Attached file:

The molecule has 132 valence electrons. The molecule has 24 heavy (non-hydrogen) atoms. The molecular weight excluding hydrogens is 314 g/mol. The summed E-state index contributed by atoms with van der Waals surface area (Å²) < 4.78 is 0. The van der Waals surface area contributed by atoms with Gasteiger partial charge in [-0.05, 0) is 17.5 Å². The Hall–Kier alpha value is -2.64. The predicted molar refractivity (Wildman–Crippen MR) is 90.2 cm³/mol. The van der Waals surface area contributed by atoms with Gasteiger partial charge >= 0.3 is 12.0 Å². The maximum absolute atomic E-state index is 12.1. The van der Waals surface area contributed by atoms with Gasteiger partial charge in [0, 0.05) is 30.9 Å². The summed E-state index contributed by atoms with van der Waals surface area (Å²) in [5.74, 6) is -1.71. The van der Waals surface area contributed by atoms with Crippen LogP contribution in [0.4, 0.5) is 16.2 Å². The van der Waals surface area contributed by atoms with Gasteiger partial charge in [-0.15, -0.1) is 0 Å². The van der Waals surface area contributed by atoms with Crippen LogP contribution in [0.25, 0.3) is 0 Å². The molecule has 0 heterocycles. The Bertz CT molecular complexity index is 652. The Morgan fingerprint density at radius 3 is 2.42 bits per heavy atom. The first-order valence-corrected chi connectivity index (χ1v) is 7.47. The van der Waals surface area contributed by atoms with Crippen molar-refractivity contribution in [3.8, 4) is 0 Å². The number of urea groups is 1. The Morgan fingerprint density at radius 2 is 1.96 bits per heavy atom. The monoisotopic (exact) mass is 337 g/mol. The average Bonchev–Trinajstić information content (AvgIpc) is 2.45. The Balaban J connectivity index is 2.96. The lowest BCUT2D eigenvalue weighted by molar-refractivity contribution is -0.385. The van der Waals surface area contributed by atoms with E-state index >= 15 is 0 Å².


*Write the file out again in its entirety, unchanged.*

The molecule has 132 valence electrons. The molecule has 24 heavy (non-hydrogen) atoms. The molecular weight excluding hydrogens is 314 g/mol. The summed E-state index contributed by atoms with van der Waals surface area (Å²) < 4.78 is 0. The van der Waals surface area contributed by atoms with Gasteiger partial charge in [-0.05, 0) is 17.5 Å². The Hall–Kier alpha value is -2.64. The predicted molar refractivity (Wildman–Crippen MR) is 90.2 cm³/mol. The van der Waals surface area contributed by atoms with Gasteiger partial charge >= 0.3 is 12.0 Å². The maximum absolute atomic E-state index is 12.1. The van der Waals surface area contributed by atoms with Gasteiger partial charge in [0, 0.05) is 30.9 Å². The summed E-state index contributed by atoms with van der Waals surface area (Å²) in [5.74, 6) is -1.71. The van der Waals surface area contributed by atoms with Crippen LogP contribution in [0.4, 0.5) is 16.2 Å². The van der Waals surface area contributed by atoms with Gasteiger partial charge in [-0.15, -0.1) is 0 Å². The van der Waals surface area contributed by atoms with Crippen LogP contribution in [0.25, 0.3) is 0 Å². The molecule has 0 heterocycles. The Bertz CT molecular complexity index is 652. The Morgan fingerprint density at radius 3 is 2.42 bits per heavy atom. The first-order valence-corrected chi connectivity index (χ1v) is 7.47. The van der Waals surface area contributed by atoms with Crippen molar-refractivity contribution in [3.8, 4) is 0 Å². The number of urea groups is 1. The Morgan fingerprint density at radius 2 is 1.96 bits per heavy atom. The monoisotopic (exact) mass is 337 g/mol. The average Bonchev–Trinajstić information content (AvgIpc) is 2.45. The Balaban J connectivity index is 2.96. The lowest BCUT2D eigenvalue weighted by molar-refractivity contribution is -0.385. The van der Waals surface area contributed by atoms with E-state index >= 15 is 0 Å².